Walls of Cain

The Daunting Barriers to Bariatric Surgery for Teens

New data keeps documenting the safety, health, and quality of life benefits from bariatric surgery for teens who need it. But only a tiny number of the 4.5 million young people with severe obesity receive this procedure. So what are the daunting barriers that stand in the way?

A new qualitative study in SOARD offers fresh insight.

An Information Vacuum, Social Stigma, and Cost Barriers

Researchers led by Eric Campbell conducted structured interviews with young adults who had received bariatric surgery. The focus of those interviews was the barriers to the surgery that prevented them from getting it until adulthood. They used an analytical framework developed by Ronald Andersen and Pamela Davis to provide structure to their findings.

What emerged were three primary factors. First, it was hard to get good objective information. “It was never offered to me under the age of 18, I never would have known it was an option for me,” said one respondent. In fact, these young people typically learned about it from family and friends – not healthcare professionals. Furthermore, they reported that their health providers never really discussed anything related to obesity with them. For the most part, they just avoided the subject.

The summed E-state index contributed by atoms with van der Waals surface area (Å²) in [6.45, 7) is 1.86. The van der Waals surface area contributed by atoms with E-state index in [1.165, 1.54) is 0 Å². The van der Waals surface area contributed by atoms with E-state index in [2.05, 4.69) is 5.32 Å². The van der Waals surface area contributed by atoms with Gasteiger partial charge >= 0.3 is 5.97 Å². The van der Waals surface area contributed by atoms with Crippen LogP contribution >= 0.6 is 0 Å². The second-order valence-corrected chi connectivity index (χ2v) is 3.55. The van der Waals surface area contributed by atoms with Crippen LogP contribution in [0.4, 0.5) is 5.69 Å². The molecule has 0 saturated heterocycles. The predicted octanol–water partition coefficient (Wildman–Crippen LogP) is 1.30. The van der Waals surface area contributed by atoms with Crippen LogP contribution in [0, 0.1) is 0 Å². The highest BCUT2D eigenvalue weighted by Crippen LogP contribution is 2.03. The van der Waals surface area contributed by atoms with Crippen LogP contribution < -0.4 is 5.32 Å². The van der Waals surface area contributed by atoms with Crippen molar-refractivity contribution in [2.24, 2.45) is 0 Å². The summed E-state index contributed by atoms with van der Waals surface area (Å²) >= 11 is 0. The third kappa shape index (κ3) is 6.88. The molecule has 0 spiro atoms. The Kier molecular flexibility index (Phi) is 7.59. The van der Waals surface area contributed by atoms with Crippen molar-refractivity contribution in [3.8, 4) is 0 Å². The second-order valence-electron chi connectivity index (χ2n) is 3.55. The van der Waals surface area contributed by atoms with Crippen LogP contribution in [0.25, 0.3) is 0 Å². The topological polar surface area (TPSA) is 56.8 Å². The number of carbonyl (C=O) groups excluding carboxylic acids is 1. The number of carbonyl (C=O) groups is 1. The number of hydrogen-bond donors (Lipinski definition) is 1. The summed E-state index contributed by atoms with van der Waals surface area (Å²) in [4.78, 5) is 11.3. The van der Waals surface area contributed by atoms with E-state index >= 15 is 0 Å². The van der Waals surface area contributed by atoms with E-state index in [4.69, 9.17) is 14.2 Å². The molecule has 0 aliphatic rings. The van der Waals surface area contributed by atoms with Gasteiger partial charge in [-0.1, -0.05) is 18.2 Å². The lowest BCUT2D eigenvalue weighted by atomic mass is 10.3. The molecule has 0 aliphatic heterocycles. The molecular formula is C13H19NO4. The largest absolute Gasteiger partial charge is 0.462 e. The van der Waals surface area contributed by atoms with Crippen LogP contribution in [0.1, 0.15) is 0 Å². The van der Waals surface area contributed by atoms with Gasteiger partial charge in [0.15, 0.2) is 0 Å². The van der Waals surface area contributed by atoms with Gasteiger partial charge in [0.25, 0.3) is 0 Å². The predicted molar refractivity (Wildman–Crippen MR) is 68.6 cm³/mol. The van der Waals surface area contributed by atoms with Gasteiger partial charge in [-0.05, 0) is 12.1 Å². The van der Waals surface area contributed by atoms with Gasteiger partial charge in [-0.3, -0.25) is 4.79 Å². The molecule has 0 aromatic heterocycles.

The next issue was stigma related to the procedure itself. The common belief is that opting for surgery is an act of desperation. A last ditch option. Even then, the perception is that it’s an easy way out. Something that should not have been necessary. Said one respondent, “I decided to keep it a secret, nobody but my mother knows how I lost the weight.”

Then finally, they encountered stalling and barriers from insurance. “To get to the point where we are ready to schedule surgery and then just not have insurance cover it. It’s kind of devastating.”

Systemic Barriers to Safe and Effective Care

This state of affairs is an embarrassment. For a young person who needs it, bariatric surgery can be life saving and life changing. A new systematic review tells us that it is generally even safer in young persons than it is in adults. The only explanation for these barriers that prevent teens from the benefits of bariatric surgery is stigma that devalues their lives and health payers who see an opportunity to avoid an expense, even though it is for a high value therapy.

This is wrong.

Click here for the new paper from Campbell et al, here for the systematic review of safety, and here for further perspective on the barriers to access.

Walls of Cain, illustration by Ivan Bilibin / WikiArt

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April 18, 2022

One Response to “The Daunting Barriers to Bariatric Surgery for Teens”

  1. April 18, 2022 at 8:14 am, Allen Browne said:

    Very interesting paper.

    One more explanation for the barriers is lack of education about obesity as a disease – education for patients, families, providers, payors, policy makers, and the public. Obesity should be treated just like any other disease.